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Question DetailsAsked on 1/6/2014

How do I know the firm doing my energy star home energy audit is unbiased, not just selling their pet products?

I have an older home, probably not real energy efficient, and the HVAC, water heater, and appliances are likely to need replacement in the next couple years. I want an energy audit to get a "road map" for what is likely to be thousands of dollars of improvements. How do I know the company performing the audit is going to give me good recommendations that will generate real energy savings? Should I have one company do the audit and another do the work?

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7 Answers

Voted Best Answer
1
Vote

Most true energy audits are done by certified energy auditors, not by HVAC or insulation contractors - and then, since they are selling only their service, you are not being sold a product or follow-on service.

Unfortunately, there are a large number of "certifying" agencies and companies out there - I trust the BPI (Building Performance Institute) Certified Energy Auditor (CEA) certification.

You might check your local state housing agency or local building department for ideas on local trends in energy certifications - also google something like this - certified energy auditor license Delaware - or whatever state you lie in, to see if there is a requirement in your state for licensing for energy auditors.

Also check with your local gas and elecric companies - in some areas they have grant programs to help cover the cost, or in a few actually do audit themselves.

Answered 6 years ago by LCD

2
Votes

+1


Deal with an energy auditor or at least a contractor that has a solutions based approach and the diagnostic equipment and intellect to see what needs fixing first.


If you haven't done it already, air sealing and insulation are going to be the next thing you should do.

Answered 6 years ago by WoWHomeSolutions

2
Votes

Make sure the contractor performing the audit ia an approved "home performance with energy star" contractor. Most state energy programs use only approved contractors who generally are BPI certified and follow BPI energy audit protocols using BPI certified technicians. Most of the contractors use approved energy audit software which calulates the potential energy savings from any recommended retrofits. All will use a specialized blower door which measures house envelope air leakage so plan to be present during the audit so you can see for yourself where your expensive heat/AC is going...The audit will also include health & safety of combusion appliances using specialized equipment and possibly ductwork leakage.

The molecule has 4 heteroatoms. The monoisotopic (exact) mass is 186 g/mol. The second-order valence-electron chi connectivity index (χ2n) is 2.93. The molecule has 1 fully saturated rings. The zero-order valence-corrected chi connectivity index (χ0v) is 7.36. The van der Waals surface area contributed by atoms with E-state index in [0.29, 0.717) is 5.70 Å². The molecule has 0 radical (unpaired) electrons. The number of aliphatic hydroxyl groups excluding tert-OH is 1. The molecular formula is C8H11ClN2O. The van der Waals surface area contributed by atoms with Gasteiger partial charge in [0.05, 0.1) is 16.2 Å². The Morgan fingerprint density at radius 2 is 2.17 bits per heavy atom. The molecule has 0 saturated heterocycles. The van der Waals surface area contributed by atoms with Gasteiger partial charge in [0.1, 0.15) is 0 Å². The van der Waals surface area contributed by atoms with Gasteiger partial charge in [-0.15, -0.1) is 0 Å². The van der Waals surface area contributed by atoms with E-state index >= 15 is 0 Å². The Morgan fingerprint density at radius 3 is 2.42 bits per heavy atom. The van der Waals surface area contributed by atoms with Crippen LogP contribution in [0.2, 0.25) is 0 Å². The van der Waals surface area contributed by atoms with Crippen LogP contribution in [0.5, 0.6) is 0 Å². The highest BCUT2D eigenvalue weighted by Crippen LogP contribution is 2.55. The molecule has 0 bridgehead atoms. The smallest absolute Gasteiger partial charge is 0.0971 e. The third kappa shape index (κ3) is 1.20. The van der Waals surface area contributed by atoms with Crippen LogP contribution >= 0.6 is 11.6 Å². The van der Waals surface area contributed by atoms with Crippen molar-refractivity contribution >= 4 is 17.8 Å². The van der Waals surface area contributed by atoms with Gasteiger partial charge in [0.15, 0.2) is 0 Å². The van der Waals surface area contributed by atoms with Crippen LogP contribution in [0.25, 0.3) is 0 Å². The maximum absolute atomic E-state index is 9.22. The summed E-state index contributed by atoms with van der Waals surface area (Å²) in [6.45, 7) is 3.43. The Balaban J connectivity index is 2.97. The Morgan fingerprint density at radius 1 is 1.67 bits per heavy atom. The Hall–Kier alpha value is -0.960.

If the contractor is utility/state approved, the quote for work will be fair with the asssurance the work is being performed by trained personnel who understand your home. Stay away from bargain contractors and insulation-

Answered 6 years ago by hosey

1
Vote

hosey, has the best answer.Not much to add.


It is tempting to to have testing by one and the work done by another, but who knows better how to do the work and what needs to done, than the one that tested the home.


One thing to look for is, all insulation and sealing should be done first, as this will likely reduce the size of the HVAC system that will be required. So don't just replace the equipment first, if you intend to seal and insulate.

Source: www.bayareacool.com

Answered 6 years ago by BayAreaAC

0
Votes